Written by: Louise McKay and Suzanna Wagner
Many people believe the kitchen is the heart of a family’s home. At Rutherford House Provincial Historic Site, the kitchen is tucked away out of sight at the back of the house, but that doesn’t mean it was any less central to the family’s life than the more prominent rooms at the front of the house.
In fact, the discreet location of this vital space could be considered symbolic of the more general way women’s domestic history is so often obscured from immediate view.
The house’s grand façade, sweeping staircase, large library and impressive drawing and dining rooms leaves the visitor in no doubt about Mr. Rutherford’s prominent position in politics and as the founder of the University of Alberta. If the signs of Mr. Rutherford’s impact on his community are so clearly seen, how can we trace the impact of the Rutherford women? Perhaps the kitchen can provide us with answers.
Rutherford House Provincial Historic Site is also the steward of a little black notebook that belonged to Hazel Rutherford, daughter of Mattie and Alexander Cameron Rutherford. Hazel copied recipes from her mother in it, including instructions for making tomato relish and meat pies.
Hazel Rutherford had taken a shine to a young partner at her father’s law firm, Stanley McCuaig. Stanley would leave for service in the First World War in 1917 and not return until 1919. Hazel and Stanley got married in a small ceremony on September 17, 1919. One wonders if Hazel started copying and collecting recipes in preparation for running her own household one day.
Hazel’s recipes leave out a lot of information. Baking time is often missing, and oven temperatures can be confusing to a modern reader. What does moderate heat mean? And what exactly is a cup measurement? Often “a cup” historically meant a teacup so replicating a recipe today may take a few tries before getting it right.
Some of the recipes have little notes beside them. Does a “tic” beside a recipe translate to “great!”? If so, the meat pie recipe is one we should all try! Does a slash through it mean it was a “fail”? Or maybe little Rutherford and McCuaig family members were giving their opinion and comments on the families recipes.
Many recipes have additions or substitutes added as well making it difficult for an outsider or next generation cook to come out with a successful result. Take Lola’s (Hazel’s aunt) Butterscotch pie.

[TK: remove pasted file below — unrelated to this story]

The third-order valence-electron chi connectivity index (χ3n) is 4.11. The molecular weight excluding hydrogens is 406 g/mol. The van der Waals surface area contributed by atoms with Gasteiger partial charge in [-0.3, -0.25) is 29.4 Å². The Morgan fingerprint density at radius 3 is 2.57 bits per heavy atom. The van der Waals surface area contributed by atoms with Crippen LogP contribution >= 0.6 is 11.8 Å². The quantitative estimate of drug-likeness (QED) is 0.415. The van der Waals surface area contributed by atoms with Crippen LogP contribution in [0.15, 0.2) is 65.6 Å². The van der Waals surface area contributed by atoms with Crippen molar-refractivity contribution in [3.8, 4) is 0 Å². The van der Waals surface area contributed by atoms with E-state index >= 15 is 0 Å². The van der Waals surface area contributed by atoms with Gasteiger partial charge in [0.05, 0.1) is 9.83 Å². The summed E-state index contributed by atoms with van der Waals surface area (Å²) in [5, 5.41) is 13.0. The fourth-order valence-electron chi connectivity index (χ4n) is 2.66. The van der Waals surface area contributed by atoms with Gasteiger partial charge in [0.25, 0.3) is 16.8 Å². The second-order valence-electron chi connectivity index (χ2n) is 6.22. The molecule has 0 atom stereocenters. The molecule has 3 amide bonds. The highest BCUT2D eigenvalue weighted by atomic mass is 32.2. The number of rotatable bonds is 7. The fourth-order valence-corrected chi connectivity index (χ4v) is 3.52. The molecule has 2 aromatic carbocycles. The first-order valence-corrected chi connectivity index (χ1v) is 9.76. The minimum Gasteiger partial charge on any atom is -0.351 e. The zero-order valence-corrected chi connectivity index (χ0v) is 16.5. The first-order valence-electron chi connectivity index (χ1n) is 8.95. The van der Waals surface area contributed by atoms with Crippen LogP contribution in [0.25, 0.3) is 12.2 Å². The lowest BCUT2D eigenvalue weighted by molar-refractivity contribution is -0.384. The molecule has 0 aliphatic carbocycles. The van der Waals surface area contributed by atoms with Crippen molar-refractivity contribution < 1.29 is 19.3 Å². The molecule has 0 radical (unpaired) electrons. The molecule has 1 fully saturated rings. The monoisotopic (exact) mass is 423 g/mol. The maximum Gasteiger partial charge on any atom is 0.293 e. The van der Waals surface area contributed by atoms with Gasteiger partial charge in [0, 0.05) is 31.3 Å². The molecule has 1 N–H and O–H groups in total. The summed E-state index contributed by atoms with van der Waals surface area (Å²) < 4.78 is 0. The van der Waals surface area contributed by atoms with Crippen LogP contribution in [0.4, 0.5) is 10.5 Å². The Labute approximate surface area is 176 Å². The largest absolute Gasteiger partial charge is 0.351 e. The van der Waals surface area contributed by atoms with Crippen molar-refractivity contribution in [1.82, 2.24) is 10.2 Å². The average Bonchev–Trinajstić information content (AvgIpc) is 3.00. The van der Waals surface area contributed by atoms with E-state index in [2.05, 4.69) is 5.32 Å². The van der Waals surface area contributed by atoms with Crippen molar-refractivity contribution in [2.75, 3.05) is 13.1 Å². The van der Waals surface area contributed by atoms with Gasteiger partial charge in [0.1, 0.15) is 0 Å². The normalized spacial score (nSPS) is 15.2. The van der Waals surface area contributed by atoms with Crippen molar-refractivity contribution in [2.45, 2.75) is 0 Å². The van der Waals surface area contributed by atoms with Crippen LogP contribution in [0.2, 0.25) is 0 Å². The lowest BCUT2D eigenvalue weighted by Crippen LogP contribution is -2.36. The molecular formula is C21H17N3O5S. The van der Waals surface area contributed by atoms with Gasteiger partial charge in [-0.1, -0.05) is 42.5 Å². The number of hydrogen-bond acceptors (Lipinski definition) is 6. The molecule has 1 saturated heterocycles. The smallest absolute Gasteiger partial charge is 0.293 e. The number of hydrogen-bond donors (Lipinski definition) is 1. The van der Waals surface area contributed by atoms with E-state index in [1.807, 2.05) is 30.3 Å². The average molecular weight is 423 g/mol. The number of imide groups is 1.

Aunt Lola’s Butterscotch pie isn’t the only recipe from other family members or neighbours in Hazel’s book. These shared recipes give us clues to women’s social networks- after all, sharing a recipe usually means that a meal was shared, enjoyed and then copied. Reading Hazel’s recipe book makes us think about meals hosted in the Rutherford, and later McCuaig family homes, the people gathered there, and the conversations they had while eating.
A recipe book is never just a book of instructions. It hints at family ties, meals shared, conversations and maybe even at romance. What stories does your recipe book hold?
Cut 30 large Ripe tomatoes, 6 large pears and 6 large peaches.
6 large onions into quite fine pieces (cut onions very fine).
Put 8 teaspoons of mixed spices into a muslin bag and boil with fruit. Add 4 cups brown sugar 1 quart malt vinegar, 3 red, 3 green peppers and two tablespoons of salt and boil for 3 hours.
Have beef Stew (left over roast) very hot with lots of gravy. Make a batter of 1 tablespoon butter and one tbsp beef dripping. Add about 2 tbsp sifted flour and cream.
Partly fill 1 cup sifted flour and add 2 full teaspoons of baking powder and pinch of salt. Add 1 cup cold water to batter+ flour mixture then the rest of the flour adding enough liquids to make a soft dough. Drop in spoon fulls on meat and bake in a hot oven.
Butterscotch pie, sweet cucumber pickles